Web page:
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Grazing intensity influence soil microbial communities and their implications for soil respiration

Zhao, Fazhu, Ren, Chengjie, Shelton, Shelby, Wang, Ziting, Pang, Guowei, Chen, Ji, Wang, Jun
Agriculture, ecosystems & environment 2017 v.249 pp. 50-56
carbon, correlation, fungal communities, grassland management, grazing intensity, meta-analysis, models, soil, soil microorganisms, soil respiration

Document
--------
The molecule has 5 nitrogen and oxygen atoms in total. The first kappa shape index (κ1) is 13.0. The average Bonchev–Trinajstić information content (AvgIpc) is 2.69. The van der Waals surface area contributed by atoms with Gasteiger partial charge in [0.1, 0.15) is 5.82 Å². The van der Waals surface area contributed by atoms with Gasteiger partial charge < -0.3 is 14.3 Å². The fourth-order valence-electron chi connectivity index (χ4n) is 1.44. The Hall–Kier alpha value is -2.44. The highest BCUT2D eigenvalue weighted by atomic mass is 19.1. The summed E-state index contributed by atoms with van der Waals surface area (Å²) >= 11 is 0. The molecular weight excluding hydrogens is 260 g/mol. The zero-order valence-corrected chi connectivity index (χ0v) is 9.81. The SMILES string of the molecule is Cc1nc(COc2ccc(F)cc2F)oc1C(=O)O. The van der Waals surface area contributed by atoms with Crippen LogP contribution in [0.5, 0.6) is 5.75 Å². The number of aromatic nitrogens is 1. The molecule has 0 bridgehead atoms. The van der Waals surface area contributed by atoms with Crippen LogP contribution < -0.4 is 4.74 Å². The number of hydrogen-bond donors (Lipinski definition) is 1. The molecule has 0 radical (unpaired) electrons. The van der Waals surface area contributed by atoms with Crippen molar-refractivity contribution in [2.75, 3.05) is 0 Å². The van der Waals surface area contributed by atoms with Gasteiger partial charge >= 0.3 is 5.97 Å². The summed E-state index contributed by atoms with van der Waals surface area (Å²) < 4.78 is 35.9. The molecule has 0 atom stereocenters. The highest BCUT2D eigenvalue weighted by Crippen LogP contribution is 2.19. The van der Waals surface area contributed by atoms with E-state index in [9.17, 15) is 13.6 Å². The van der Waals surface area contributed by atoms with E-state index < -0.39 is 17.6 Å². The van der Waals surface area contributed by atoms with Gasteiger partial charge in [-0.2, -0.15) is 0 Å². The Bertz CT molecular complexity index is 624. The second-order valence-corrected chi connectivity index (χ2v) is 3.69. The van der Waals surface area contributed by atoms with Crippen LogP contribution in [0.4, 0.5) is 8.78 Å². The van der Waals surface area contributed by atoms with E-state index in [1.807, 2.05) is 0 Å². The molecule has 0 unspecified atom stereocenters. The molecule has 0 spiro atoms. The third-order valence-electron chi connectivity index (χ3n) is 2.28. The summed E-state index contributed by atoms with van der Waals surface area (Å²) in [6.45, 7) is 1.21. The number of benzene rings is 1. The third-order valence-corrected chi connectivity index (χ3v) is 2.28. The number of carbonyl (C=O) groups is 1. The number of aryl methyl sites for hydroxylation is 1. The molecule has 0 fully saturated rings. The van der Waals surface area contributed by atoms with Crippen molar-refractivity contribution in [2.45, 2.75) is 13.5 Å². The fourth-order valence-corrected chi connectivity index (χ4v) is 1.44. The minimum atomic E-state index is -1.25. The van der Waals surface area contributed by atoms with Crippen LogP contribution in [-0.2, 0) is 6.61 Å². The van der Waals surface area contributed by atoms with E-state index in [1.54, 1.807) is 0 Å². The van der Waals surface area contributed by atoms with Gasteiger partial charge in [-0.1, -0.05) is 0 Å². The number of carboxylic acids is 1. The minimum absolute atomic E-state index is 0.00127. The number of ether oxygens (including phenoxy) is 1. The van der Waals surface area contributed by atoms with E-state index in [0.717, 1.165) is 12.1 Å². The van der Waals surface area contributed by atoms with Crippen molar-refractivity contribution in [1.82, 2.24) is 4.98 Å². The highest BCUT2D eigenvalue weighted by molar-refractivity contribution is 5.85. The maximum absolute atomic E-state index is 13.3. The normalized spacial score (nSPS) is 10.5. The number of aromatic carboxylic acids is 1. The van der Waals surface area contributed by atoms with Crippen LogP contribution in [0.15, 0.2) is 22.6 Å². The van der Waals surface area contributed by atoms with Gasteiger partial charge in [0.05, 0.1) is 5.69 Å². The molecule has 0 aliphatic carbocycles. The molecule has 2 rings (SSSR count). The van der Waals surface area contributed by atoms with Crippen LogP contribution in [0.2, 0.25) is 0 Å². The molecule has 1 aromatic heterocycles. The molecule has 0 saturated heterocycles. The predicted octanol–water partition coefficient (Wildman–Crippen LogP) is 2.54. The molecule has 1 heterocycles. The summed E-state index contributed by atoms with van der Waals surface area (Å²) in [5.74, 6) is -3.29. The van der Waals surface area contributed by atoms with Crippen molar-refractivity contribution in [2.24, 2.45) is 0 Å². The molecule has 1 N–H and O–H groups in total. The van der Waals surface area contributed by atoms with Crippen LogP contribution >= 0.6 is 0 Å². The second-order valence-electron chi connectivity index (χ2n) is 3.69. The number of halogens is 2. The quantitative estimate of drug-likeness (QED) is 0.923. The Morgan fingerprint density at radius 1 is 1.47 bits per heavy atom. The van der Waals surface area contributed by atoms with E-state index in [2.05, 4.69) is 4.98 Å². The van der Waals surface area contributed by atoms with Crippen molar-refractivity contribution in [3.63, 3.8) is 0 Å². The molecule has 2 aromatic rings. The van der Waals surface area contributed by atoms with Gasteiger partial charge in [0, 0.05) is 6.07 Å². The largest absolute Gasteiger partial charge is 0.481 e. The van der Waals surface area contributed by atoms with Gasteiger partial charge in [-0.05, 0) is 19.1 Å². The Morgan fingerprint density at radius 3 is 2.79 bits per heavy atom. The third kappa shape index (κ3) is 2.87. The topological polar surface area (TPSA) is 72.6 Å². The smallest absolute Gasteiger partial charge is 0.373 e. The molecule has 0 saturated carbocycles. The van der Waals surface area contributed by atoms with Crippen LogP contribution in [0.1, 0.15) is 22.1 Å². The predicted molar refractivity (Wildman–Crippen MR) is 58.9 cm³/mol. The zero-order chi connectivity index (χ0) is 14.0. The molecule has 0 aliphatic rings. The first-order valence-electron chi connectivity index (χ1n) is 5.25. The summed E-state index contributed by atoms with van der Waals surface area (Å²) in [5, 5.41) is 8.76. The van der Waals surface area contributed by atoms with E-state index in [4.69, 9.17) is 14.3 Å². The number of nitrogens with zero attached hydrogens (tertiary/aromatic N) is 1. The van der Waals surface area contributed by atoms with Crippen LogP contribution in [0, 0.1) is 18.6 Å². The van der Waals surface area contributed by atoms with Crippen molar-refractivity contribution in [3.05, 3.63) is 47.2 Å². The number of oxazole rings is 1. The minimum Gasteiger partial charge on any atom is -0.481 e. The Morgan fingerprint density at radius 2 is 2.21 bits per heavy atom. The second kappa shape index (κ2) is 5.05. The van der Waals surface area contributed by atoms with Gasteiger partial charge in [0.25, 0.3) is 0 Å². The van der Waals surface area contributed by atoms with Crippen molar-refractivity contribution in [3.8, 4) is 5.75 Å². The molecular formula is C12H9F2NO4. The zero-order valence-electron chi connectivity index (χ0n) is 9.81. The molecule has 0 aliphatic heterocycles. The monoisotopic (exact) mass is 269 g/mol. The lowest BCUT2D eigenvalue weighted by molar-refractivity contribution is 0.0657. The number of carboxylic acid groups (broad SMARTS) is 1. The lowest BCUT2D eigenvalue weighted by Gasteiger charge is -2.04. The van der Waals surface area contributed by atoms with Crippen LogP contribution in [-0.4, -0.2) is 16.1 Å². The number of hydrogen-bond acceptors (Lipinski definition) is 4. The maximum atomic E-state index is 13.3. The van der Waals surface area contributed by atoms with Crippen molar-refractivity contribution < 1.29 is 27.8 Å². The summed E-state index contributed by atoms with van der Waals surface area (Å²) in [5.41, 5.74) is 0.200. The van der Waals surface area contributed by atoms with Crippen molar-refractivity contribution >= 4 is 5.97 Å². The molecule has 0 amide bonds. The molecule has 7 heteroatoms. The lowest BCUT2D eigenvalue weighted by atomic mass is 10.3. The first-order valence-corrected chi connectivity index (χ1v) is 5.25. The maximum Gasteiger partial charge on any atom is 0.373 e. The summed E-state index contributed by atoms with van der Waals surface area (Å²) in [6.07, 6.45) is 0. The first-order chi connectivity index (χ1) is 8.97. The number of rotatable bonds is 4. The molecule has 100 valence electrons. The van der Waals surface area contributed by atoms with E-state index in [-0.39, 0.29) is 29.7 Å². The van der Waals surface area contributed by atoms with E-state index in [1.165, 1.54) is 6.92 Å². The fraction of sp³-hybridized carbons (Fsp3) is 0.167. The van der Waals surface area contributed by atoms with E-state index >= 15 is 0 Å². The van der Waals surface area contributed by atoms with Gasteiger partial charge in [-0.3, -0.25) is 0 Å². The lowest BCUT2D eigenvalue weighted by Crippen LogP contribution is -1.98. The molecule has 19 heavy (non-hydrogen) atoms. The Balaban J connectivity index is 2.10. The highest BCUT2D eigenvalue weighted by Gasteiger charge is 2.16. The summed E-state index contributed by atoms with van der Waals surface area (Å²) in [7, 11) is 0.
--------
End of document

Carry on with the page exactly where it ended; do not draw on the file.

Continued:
Soil microorganisms regulate carbon (C) transfer from terrestrial sources to the atmosphere, therefore playing a pivotal role in soil C dynamics. Worldwide, grazing is one of the most prevalent grassland management strategies, yet the effects of grazing on soil microbial community size and soil respiration (SR) are still active areas of debate. We conducted a meta-analysis of 71 publications to synthesize the responses of soil microbial community size and SR to grazing. Our results showed that grazing significantly decreased soil total microbial, bacterial and fungal community size by 11.74, 8.85 and 11.45%, respectively. However, this effect were differed when the studies were grouped by the grazing intensity. Briefly, light and moderate grazing intensity had no effect on soil microbial, bacterial and fungal community size, but heavy grazing intensity significantly reduced soil’s total microbial, bacterial and fungal community size by 14.79, 16.48 and 28.12%, respectively. The responses of microbial community size to grazing were positively correlated with those of SR both under moderate and heavy grazing intensity. Our findings indicate that soil microbial community size could be an important underlying mechanism involved in determining soil C dynamics under grazing. Hence better understanding of the responses of soil microbial community size would greatly contribute to our understanding of soil C dynamics. Lastly, our results underscore the importance of factoring grazing intensity into consideration to further improve the model’s projection of soil C dynamics.